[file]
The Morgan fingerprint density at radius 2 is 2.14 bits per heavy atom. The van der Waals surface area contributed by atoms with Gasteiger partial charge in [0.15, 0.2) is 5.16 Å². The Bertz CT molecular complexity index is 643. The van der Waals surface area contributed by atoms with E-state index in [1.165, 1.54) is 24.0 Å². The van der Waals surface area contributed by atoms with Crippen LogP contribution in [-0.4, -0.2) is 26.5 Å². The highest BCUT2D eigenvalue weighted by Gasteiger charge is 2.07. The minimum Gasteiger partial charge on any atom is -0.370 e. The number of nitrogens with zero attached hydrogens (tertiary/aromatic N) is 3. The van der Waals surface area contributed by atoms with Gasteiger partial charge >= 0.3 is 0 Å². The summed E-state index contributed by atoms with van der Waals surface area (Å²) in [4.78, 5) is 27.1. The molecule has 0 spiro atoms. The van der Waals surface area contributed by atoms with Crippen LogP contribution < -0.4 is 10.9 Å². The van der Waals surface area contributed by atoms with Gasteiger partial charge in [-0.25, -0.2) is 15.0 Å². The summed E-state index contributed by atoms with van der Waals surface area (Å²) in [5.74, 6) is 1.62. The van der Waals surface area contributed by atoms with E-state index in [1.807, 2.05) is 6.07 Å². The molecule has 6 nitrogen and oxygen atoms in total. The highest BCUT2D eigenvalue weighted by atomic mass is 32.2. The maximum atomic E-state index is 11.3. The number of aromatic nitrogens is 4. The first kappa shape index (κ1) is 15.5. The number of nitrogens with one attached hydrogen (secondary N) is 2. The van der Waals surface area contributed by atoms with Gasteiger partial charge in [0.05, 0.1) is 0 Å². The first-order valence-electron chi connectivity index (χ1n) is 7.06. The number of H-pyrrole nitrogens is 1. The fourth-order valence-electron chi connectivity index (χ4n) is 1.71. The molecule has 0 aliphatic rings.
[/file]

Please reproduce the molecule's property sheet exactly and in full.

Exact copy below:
The Morgan fingerprint density at radius 2 is 2.14 bits per heavy atom. The van der Waals surface area contributed by atoms with Gasteiger partial charge in [0.15, 0.2) is 5.16 Å². The Bertz CT molecular complexity index is 643. The van der Waals surface area contributed by atoms with E-state index in [1.165, 1.54) is 24.0 Å². The van der Waals surface area contributed by atoms with Crippen LogP contribution in [-0.4, -0.2) is 26.5 Å². The highest BCUT2D eigenvalue weighted by Gasteiger charge is 2.07. The minimum Gasteiger partial charge on any atom is -0.370 e. The number of nitrogens with zero attached hydrogens (tertiary/aromatic N) is 3. The van der Waals surface area contributed by atoms with Gasteiger partial charge >= 0.3 is 0 Å². The summed E-state index contributed by atoms with van der Waals surface area (Å²) in [4.78, 5) is 27.1. The molecule has 0 spiro atoms. The van der Waals surface area contributed by atoms with Crippen LogP contribution < -0.4 is 10.9 Å². The van der Waals surface area contributed by atoms with Gasteiger partial charge in [-0.25, -0.2) is 15.0 Å². The summed E-state index contributed by atoms with van der Waals surface area (Å²) in [5.74, 6) is 1.62. The van der Waals surface area contributed by atoms with E-state index in [1.807, 2.05) is 6.07 Å². The molecule has 6 nitrogen and oxygen atoms in total. The highest BCUT2D eigenvalue weighted by atomic mass is 32.2. The maximum atomic E-state index is 11.3. The number of aromatic nitrogens is 4. The first kappa shape index (κ1) is 15.5. The number of nitrogens with one attached hydrogen (secondary N) is 2. The van der Waals surface area contributed by atoms with Gasteiger partial charge in [0.05, 0.1) is 0 Å². The first-order valence-electron chi connectivity index (χ1n) is 7.06. The number of H-pyrrole nitrogens is 1. The fourth-order valence-electron chi connectivity index (χ4n) is 1.71. The molecule has 0 aliphatic rings.